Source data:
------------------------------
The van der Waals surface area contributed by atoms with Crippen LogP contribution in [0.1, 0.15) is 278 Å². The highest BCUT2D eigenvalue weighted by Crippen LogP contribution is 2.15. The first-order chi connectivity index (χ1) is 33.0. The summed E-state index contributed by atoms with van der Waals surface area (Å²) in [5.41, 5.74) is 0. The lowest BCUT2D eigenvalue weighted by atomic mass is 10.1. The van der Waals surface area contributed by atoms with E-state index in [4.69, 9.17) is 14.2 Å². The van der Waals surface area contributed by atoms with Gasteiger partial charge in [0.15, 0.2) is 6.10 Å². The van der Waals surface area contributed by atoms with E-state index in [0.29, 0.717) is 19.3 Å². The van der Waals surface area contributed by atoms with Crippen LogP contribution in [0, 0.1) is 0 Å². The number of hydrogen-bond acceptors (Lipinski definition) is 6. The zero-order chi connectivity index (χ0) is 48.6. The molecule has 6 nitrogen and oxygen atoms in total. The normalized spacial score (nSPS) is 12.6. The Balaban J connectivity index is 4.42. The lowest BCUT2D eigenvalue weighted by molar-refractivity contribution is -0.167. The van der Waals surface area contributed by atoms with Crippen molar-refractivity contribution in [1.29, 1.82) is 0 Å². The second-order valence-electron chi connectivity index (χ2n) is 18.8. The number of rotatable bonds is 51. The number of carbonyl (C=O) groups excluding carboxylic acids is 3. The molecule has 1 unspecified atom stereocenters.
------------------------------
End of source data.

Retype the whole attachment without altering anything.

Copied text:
The van der Waals surface area contributed by atoms with Crippen LogP contribution in [0.1, 0.15) is 278 Å². The highest BCUT2D eigenvalue weighted by Crippen LogP contribution is 2.15. The first-order chi connectivity index (χ1) is 33.0. The summed E-state index contributed by atoms with van der Waals surface area (Å²) in [5.41, 5.74) is 0. The lowest BCUT2D eigenvalue weighted by atomic mass is 10.1. The van der Waals surface area contributed by atoms with E-state index in [4.69, 9.17) is 14.2 Å². The van der Waals surface area contributed by atoms with Gasteiger partial charge in [0.15, 0.2) is 6.10 Å². The van der Waals surface area contributed by atoms with E-state index in [0.29, 0.717) is 19.3 Å². The van der Waals surface area contributed by atoms with Crippen LogP contribution in [0, 0.1) is 0 Å². The number of hydrogen-bond acceptors (Lipinski definition) is 6. The zero-order chi connectivity index (χ0) is 48.6. The molecule has 6 nitrogen and oxygen atoms in total. The normalized spacial score (nSPS) is 12.6. The Balaban J connectivity index is 4.42. The lowest BCUT2D eigenvalue weighted by molar-refractivity contribution is -0.167. The van der Waals surface area contributed by atoms with Crippen molar-refractivity contribution in [1.29, 1.82) is 0 Å². The second-order valence-electron chi connectivity index (χ2n) is 18.8. The number of rotatable bonds is 51. The number of carbonyl (C=O) groups excluding carboxylic acids is 3. The molecule has 1 unspecified atom stereocenters.